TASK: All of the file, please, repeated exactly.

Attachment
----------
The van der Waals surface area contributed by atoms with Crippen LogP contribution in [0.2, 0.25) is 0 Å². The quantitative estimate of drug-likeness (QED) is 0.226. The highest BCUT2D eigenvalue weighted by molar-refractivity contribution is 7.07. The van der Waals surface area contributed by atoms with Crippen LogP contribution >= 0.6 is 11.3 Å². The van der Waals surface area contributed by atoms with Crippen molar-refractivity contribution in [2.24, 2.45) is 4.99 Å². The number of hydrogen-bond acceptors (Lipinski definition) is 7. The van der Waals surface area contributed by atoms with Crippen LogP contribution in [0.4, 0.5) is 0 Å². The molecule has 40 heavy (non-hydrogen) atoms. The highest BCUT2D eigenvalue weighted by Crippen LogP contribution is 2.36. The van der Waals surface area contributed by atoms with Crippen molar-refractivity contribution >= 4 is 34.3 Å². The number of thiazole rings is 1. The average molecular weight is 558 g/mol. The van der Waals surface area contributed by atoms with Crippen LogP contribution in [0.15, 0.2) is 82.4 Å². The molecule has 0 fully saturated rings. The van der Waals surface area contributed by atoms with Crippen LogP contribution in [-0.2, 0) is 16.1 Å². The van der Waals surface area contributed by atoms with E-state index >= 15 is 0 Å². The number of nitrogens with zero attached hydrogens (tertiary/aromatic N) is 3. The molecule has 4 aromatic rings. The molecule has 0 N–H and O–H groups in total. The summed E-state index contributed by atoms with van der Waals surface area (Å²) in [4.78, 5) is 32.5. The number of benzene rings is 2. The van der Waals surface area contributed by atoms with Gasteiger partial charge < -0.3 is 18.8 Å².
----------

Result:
The van der Waals surface area contributed by atoms with Crippen LogP contribution in [0.2, 0.25) is 0 Å². The quantitative estimate of drug-likeness (QED) is 0.226. The highest BCUT2D eigenvalue weighted by molar-refractivity contribution is 7.07. The van der Waals surface area contributed by atoms with Crippen LogP contribution >= 0.6 is 11.3 Å². The van der Waals surface area contributed by atoms with Crippen molar-refractivity contribution in [2.24, 2.45) is 4.99 Å². The number of hydrogen-bond acceptors (Lipinski definition) is 7. The van der Waals surface area contributed by atoms with Crippen LogP contribution in [0.4, 0.5) is 0 Å². The molecule has 40 heavy (non-hydrogen) atoms. The highest BCUT2D eigenvalue weighted by Crippen LogP contribution is 2.36. The van der Waals surface area contributed by atoms with Crippen molar-refractivity contribution >= 4 is 34.3 Å². The number of thiazole rings is 1. The average molecular weight is 558 g/mol. The van der Waals surface area contributed by atoms with Crippen LogP contribution in [0.15, 0.2) is 82.4 Å². The molecule has 0 fully saturated rings. The van der Waals surface area contributed by atoms with Crippen LogP contribution in [-0.2, 0) is 16.1 Å². The van der Waals surface area contributed by atoms with E-state index >= 15 is 0 Å². The number of nitrogens with zero attached hydrogens (tertiary/aromatic N) is 3. The molecule has 4 aromatic rings. The molecule has 0 N–H and O–H groups in total. The summed E-state index contributed by atoms with van der Waals surface area (Å²) in [4.78, 5) is 32.5. The number of benzene rings is 2. The van der Waals surface area contributed by atoms with Gasteiger partial charge < -0.3 is 18.8 Å².